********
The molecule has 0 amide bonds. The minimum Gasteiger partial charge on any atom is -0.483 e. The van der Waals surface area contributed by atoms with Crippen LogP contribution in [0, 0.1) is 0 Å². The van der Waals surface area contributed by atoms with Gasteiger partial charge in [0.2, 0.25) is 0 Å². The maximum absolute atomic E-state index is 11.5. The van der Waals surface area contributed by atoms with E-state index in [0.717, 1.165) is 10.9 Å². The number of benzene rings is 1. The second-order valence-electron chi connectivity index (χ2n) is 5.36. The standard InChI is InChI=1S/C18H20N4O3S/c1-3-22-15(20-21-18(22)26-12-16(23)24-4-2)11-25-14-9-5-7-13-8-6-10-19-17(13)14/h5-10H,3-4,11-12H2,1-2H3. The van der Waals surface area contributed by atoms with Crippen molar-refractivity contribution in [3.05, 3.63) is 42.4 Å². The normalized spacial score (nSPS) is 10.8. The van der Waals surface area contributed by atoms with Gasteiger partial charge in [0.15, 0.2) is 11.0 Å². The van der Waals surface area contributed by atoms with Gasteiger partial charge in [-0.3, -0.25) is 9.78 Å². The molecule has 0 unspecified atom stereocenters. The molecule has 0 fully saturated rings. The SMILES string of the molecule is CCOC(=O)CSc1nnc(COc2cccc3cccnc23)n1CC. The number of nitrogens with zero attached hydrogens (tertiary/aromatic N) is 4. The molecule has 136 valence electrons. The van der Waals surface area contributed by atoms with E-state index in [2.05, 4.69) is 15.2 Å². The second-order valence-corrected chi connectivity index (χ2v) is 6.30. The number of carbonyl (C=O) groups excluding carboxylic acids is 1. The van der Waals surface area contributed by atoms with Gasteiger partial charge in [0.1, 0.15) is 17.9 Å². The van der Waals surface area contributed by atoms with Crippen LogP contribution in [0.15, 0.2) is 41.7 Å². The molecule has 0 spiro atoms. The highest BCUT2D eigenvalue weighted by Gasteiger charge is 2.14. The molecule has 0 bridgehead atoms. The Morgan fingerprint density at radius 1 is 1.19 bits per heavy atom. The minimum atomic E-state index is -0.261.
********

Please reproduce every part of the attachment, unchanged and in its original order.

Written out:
The molecule has 0 amide bonds. The minimum Gasteiger partial charge on any atom is -0.483 e. The van der Waals surface area contributed by atoms with Crippen LogP contribution in [0, 0.1) is 0 Å². The van der Waals surface area contributed by atoms with Gasteiger partial charge in [0.2, 0.25) is 0 Å². The maximum absolute atomic E-state index is 11.5. The van der Waals surface area contributed by atoms with E-state index in [0.717, 1.165) is 10.9 Å². The number of benzene rings is 1. The second-order valence-electron chi connectivity index (χ2n) is 5.36. The standard InChI is InChI=1S/C18H20N4O3S/c1-3-22-15(20-21-18(22)26-12-16(23)24-4-2)11-25-14-9-5-7-13-8-6-10-19-17(13)14/h5-10H,3-4,11-12H2,1-2H3. The van der Waals surface area contributed by atoms with Crippen molar-refractivity contribution in [3.05, 3.63) is 42.4 Å². The normalized spacial score (nSPS) is 10.8. The van der Waals surface area contributed by atoms with Gasteiger partial charge in [0.15, 0.2) is 11.0 Å². The van der Waals surface area contributed by atoms with Gasteiger partial charge in [-0.3, -0.25) is 9.78 Å². The molecule has 0 unspecified atom stereocenters. The molecule has 0 fully saturated rings. The SMILES string of the molecule is CCOC(=O)CSc1nnc(COc2cccc3cccnc23)n1CC. The number of nitrogens with zero attached hydrogens (tertiary/aromatic N) is 4. The molecule has 136 valence electrons. The van der Waals surface area contributed by atoms with E-state index in [2.05, 4.69) is 15.2 Å². The second-order valence-corrected chi connectivity index (χ2v) is 6.30. The number of carbonyl (C=O) groups excluding carboxylic acids is 1. The van der Waals surface area contributed by atoms with Gasteiger partial charge in [0.1, 0.15) is 17.9 Å². The van der Waals surface area contributed by atoms with Crippen LogP contribution in [0.15, 0.2) is 41.7 Å². The molecule has 0 spiro atoms. The highest BCUT2D eigenvalue weighted by Gasteiger charge is 2.14. The molecule has 0 bridgehead atoms. The Morgan fingerprint density at radius 1 is 1.19 bits per heavy atom. The minimum atomic E-state index is -0.261.